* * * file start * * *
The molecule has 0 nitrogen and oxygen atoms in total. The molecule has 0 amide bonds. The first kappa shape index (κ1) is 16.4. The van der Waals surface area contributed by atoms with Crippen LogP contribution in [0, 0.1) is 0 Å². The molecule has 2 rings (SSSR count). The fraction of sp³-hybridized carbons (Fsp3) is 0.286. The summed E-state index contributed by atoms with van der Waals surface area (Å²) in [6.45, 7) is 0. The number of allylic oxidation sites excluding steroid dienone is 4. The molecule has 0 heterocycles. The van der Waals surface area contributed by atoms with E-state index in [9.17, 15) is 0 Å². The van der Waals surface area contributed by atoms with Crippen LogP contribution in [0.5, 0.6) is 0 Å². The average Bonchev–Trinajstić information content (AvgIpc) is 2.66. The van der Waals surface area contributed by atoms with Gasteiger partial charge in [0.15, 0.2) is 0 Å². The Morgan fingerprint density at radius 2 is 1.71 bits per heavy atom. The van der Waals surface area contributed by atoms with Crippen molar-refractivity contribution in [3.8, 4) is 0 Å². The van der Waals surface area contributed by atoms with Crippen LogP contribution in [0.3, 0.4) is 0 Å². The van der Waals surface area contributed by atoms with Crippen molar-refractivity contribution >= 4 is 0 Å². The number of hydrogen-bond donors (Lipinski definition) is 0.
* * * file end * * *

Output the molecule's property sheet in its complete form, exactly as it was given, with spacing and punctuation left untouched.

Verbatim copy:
The molecule has 0 nitrogen and oxygen atoms in total. The molecule has 0 amide bonds. The first kappa shape index (κ1) is 16.4. The van der Waals surface area contributed by atoms with Crippen LogP contribution in [0, 0.1) is 0 Å². The molecule has 2 rings (SSSR count). The fraction of sp³-hybridized carbons (Fsp3) is 0.286. The summed E-state index contributed by atoms with van der Waals surface area (Å²) in [6.45, 7) is 0. The number of allylic oxidation sites excluding steroid dienone is 4. The molecule has 0 heterocycles. The van der Waals surface area contributed by atoms with E-state index in [9.17, 15) is 0 Å². The van der Waals surface area contributed by atoms with Crippen LogP contribution in [0.5, 0.6) is 0 Å². The average Bonchev–Trinajstić information content (AvgIpc) is 2.66. The van der Waals surface area contributed by atoms with Gasteiger partial charge in [0.15, 0.2) is 0 Å². The Morgan fingerprint density at radius 2 is 1.71 bits per heavy atom. The van der Waals surface area contributed by atoms with Crippen molar-refractivity contribution in [3.8, 4) is 0 Å². The van der Waals surface area contributed by atoms with Crippen LogP contribution in [0.3, 0.4) is 0 Å². The van der Waals surface area contributed by atoms with Crippen molar-refractivity contribution >= 4 is 0 Å². The number of hydrogen-bond donors (Lipinski definition) is 0.